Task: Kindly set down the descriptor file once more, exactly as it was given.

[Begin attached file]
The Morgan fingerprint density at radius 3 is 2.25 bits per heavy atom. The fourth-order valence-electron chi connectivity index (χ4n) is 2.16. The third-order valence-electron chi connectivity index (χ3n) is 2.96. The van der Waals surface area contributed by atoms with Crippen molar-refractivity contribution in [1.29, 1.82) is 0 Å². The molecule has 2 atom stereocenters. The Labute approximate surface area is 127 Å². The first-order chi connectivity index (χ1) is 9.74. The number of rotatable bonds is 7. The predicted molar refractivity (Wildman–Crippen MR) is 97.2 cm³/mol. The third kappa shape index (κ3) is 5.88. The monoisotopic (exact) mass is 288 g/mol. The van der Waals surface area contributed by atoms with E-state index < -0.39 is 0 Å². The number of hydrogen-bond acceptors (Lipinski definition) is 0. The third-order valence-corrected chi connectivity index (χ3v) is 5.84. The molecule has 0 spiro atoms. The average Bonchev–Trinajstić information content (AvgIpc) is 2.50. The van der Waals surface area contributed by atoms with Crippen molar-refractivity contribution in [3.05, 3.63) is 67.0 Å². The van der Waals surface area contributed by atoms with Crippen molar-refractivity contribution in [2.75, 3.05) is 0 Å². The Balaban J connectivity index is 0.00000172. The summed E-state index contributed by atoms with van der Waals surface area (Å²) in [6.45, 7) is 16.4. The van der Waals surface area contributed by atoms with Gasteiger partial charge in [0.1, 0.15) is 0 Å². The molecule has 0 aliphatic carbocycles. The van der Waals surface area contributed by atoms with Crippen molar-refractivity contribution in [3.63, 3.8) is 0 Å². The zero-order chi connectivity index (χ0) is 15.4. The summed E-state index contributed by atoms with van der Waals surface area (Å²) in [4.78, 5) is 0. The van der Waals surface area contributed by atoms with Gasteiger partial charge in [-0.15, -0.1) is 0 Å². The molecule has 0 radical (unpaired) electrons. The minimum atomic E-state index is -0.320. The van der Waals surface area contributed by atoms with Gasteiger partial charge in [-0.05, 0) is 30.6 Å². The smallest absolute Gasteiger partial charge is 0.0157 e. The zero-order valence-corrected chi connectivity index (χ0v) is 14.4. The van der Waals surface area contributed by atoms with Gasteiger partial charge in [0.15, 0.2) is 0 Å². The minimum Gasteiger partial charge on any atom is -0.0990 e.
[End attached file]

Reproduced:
The Morgan fingerprint density at radius 3 is 2.25 bits per heavy atom. The fourth-order valence-electron chi connectivity index (χ4n) is 2.16. The third-order valence-electron chi connectivity index (χ3n) is 2.96. The van der Waals surface area contributed by atoms with Crippen molar-refractivity contribution in [1.29, 1.82) is 0 Å². The molecule has 2 atom stereocenters. The Labute approximate surface area is 127 Å². The first-order chi connectivity index (χ1) is 9.74. The number of rotatable bonds is 7. The predicted molar refractivity (Wildman–Crippen MR) is 97.2 cm³/mol. The third kappa shape index (κ3) is 5.88. The monoisotopic (exact) mass is 288 g/mol. The van der Waals surface area contributed by atoms with E-state index < -0.39 is 0 Å². The number of hydrogen-bond acceptors (Lipinski definition) is 0. The third-order valence-corrected chi connectivity index (χ3v) is 5.84. The molecule has 0 spiro atoms. The average Bonchev–Trinajstić information content (AvgIpc) is 2.50. The van der Waals surface area contributed by atoms with Crippen molar-refractivity contribution in [3.05, 3.63) is 67.0 Å². The van der Waals surface area contributed by atoms with Crippen molar-refractivity contribution in [2.75, 3.05) is 0 Å². The Balaban J connectivity index is 0.00000172. The summed E-state index contributed by atoms with van der Waals surface area (Å²) in [6.45, 7) is 16.4. The van der Waals surface area contributed by atoms with Gasteiger partial charge in [0.1, 0.15) is 0 Å². The molecule has 0 aliphatic carbocycles. The van der Waals surface area contributed by atoms with Crippen molar-refractivity contribution in [3.63, 3.8) is 0 Å². The zero-order chi connectivity index (χ0) is 15.4. The summed E-state index contributed by atoms with van der Waals surface area (Å²) in [4.78, 5) is 0. The van der Waals surface area contributed by atoms with Gasteiger partial charge in [-0.15, -0.1) is 0 Å². The molecule has 0 radical (unpaired) electrons. The minimum atomic E-state index is -0.320. The van der Waals surface area contributed by atoms with Gasteiger partial charge in [-0.05, 0) is 30.6 Å². The smallest absolute Gasteiger partial charge is 0.0157 e. The zero-order valence-corrected chi connectivity index (χ0v) is 14.4. The van der Waals surface area contributed by atoms with Gasteiger partial charge in [0.15, 0.2) is 0 Å². The minimum Gasteiger partial charge on any atom is -0.0990 e.